Paul Heinz

Original Fiction, Music and Essays

Yes by Any Other Name

It’s gotta beat Steve Howe and four other guys calling themselves Yes.

On Saturday night in Chicago, former Yes-men Jon Anderson, Trevor Rabin and Rick Wakeman – along with bassist Lee Pomeroy and drummer Lou Molino – performed two hours of Yes music at the a three-quarters full Chicago Theater, and judging from the audience response, this was the version of Yes they preferred. Wakeman in particular has long-claimed that any Yes without frontman Anderson is no Yes at all, though there are probably some who say the same of guitarist Steve Howe, who continued to tour last summer under the Yes moniker even after Alan White suffered a back injury. Perhaps one day Howe and Anderson will perform on the same stage together, though it’ll have to be soon: Anderson is now 72, and Howe 69.

Balancing the setlist nicely between long-time Yes favorites and songs from the Rabin-era, the transition from prog-rock to pop and back again at times felt jolting, but it also kept the concert from falling under its own weight of self-importance. The group performed four songs from Yes’s resurgent album 90125, one from 1987’s Big Generator (“The Rhythm of Love”) and one from Union (“Lift Me Up”), which allowed Rabin to shine in more familiar territory. Oddly absent were any songs from 1994’s Talk, an album many Yes fans believe is underrated. (I am not one of them.)

Beyond that, the setlist consisted of many of the usual favorites, along with two songs I’d never seen performed live before – a shortened “Perpetual Change” and “Heart of the Sunrise" – and the concert pinnacled with an extended performance of the already monumental “Awaken” from Going for the One, clocking in at close to 20 minutes.

The band performed well together, with drummer Molino approaching the songs with the same rock-oriented technique of Alan White, and Pomeroy doing a terrific job imitating the deceased Squire, including a terrific bass solo during “The Fish.”  But the standouts for me were the voices of not only Anderson – whose vocal chords should one day be donated to science – but of Rabin, who sounded as strong and clear as he did when I last saw him perform 32 years ago.  The newly-added song “Changes” off of 1983’s 90125 allowed him to showcase his chops, and I was surprised to hear him deftly hit the high notes during the bridge. Anderson had to at times choose an alternate melody to the original (the first bridge of “And You And I”), though he seemed to be able to summon his high tenor voice when it counted most.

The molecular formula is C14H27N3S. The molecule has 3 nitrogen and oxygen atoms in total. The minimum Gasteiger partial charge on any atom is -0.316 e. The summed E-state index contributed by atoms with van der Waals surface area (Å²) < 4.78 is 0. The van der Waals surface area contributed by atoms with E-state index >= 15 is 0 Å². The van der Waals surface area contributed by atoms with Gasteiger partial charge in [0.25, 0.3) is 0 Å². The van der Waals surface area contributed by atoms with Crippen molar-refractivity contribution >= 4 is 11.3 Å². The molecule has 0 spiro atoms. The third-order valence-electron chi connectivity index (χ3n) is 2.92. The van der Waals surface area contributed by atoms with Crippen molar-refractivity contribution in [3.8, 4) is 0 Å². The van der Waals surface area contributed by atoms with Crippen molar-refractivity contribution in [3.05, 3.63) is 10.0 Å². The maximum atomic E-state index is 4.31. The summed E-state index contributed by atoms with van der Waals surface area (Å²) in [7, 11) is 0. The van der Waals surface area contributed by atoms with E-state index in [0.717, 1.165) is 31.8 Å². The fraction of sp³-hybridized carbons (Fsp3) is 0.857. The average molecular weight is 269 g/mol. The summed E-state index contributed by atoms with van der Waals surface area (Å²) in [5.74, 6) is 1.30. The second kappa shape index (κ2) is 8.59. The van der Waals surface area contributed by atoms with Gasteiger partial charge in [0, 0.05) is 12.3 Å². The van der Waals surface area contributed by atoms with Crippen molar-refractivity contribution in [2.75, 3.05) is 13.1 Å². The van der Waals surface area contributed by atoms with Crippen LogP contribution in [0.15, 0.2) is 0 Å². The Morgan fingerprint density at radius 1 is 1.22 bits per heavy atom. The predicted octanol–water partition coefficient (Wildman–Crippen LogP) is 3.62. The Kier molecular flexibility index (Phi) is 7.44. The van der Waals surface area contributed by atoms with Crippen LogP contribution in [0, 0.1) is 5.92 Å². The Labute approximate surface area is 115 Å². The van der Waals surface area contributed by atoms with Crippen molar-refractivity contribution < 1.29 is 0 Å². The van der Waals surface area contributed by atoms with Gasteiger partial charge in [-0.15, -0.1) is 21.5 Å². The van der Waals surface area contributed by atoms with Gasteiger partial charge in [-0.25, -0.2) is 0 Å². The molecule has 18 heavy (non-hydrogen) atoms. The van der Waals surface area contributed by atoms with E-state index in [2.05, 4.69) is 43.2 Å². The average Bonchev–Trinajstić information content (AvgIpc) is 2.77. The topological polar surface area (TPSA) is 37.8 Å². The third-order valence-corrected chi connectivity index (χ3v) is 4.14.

Wakeman sported a Cubs t-shirt underneath his signature cape – a wardrobe that might have warranted groans were it not for his well-known comedic nature – and surrounded himself with a keyboard setup that wouldn’t have looked out of place in 1972. I counted eight keyboards, including two Minimoogs, which is really kind of silly in this day and age, but there’s no denying his ability and influence. Still, to my ears, he’s a keyboardist who overplays, muddying mixes that would otherwise sound crisp and clean (and I can't stand the synthy-piano sound he prefers to the real thing), which is why it’s probably best that he wasn’t a part of the 80s Yes lineup. There were times in the show when I wanted him to stop playing so I could hear a signature Rabin or Squire lick, though I did notice that the mix from where I was sitting in the balcony was less clear than just one section to my right, so some of the what I heard might have been attributed to poor acoustics more than Rick’s playing.

Rabin primarily handled the licks of Steve Howe well, though there were times when I missed Howe’s subtleties, such as the intro and breakdown of “And You and I,” and the jazz-influenced solo of “Perpetual Change.” Rabin is a different type of guitarist, and Anderson told him from the get-go to approach the songs in his own way.  Mission accomplished, and largely successful.

I suspect this will be the last time I see any of Yes’s members perform, be it under the name Yes, ARW, GTR, Bruford-Moraz or otherwise. I saw some semblance of Yes perform in 1984, 1985 (Bruford-Moraz), 1986 (GTR), 2001, 2002, 2004, 2008, 2011 and now 2016, not officially as Yes, but in my book Yes by any other name is still Yes.  It’s been a hell of ride for these prog-rockers. Perhaps someday soon it can culminate with an induction to the Rock and Roll Hall of Fame.

Copyright, 2017, Paul Heinz, All Right Reserved